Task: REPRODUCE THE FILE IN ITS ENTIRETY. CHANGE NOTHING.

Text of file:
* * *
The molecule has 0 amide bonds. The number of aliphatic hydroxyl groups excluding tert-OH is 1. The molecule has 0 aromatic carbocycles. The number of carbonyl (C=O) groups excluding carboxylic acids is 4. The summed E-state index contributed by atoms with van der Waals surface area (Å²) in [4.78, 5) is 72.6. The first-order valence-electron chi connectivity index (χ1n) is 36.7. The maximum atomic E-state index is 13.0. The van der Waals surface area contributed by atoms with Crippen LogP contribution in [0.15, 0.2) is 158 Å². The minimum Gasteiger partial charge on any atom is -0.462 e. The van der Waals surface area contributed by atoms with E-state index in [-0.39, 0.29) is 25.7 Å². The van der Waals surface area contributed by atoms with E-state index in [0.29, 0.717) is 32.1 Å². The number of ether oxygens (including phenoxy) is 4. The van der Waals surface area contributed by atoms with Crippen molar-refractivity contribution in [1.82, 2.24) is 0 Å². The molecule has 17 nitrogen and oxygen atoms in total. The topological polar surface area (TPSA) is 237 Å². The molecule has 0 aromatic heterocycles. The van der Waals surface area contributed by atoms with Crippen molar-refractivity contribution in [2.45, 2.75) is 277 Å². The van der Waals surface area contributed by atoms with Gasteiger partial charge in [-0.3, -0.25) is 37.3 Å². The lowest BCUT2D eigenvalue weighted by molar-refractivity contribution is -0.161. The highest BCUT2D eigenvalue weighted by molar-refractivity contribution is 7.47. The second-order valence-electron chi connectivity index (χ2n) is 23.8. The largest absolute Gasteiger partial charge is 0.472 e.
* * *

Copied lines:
The molecule has 0 amide bonds. The number of aliphatic hydroxyl groups excluding tert-OH is 1. The molecule has 0 aromatic carbocycles. The number of carbonyl (C=O) groups excluding carboxylic acids is 4. The summed E-state index contributed by atoms with van der Waals surface area (Å²) in [4.78, 5) is 72.6. The first-order valence-electron chi connectivity index (χ1n) is 36.7. The maximum atomic E-state index is 13.0. The van der Waals surface area contributed by atoms with Crippen LogP contribution in [0.15, 0.2) is 158 Å². The minimum Gasteiger partial charge on any atom is -0.462 e. The van der Waals surface area contributed by atoms with E-state index in [-0.39, 0.29) is 25.7 Å². The van der Waals surface area contributed by atoms with E-state index in [0.29, 0.717) is 32.1 Å². The number of ether oxygens (including phenoxy) is 4. The van der Waals surface area contributed by atoms with Crippen molar-refractivity contribution in [1.82, 2.24) is 0 Å². The molecule has 17 nitrogen and oxygen atoms in total. The topological polar surface area (TPSA) is 237 Å². The molecule has 0 aromatic heterocycles. The van der Waals surface area contributed by atoms with Crippen molar-refractivity contribution in [2.45, 2.75) is 277 Å². The van der Waals surface area contributed by atoms with Gasteiger partial charge in [-0.3, -0.25) is 37.3 Å². The lowest BCUT2D eigenvalue weighted by molar-refractivity contribution is -0.161. The highest BCUT2D eigenvalue weighted by molar-refractivity contribution is 7.47. The second-order valence-electron chi connectivity index (χ2n) is 23.8. The largest absolute Gasteiger partial charge is 0.472 e.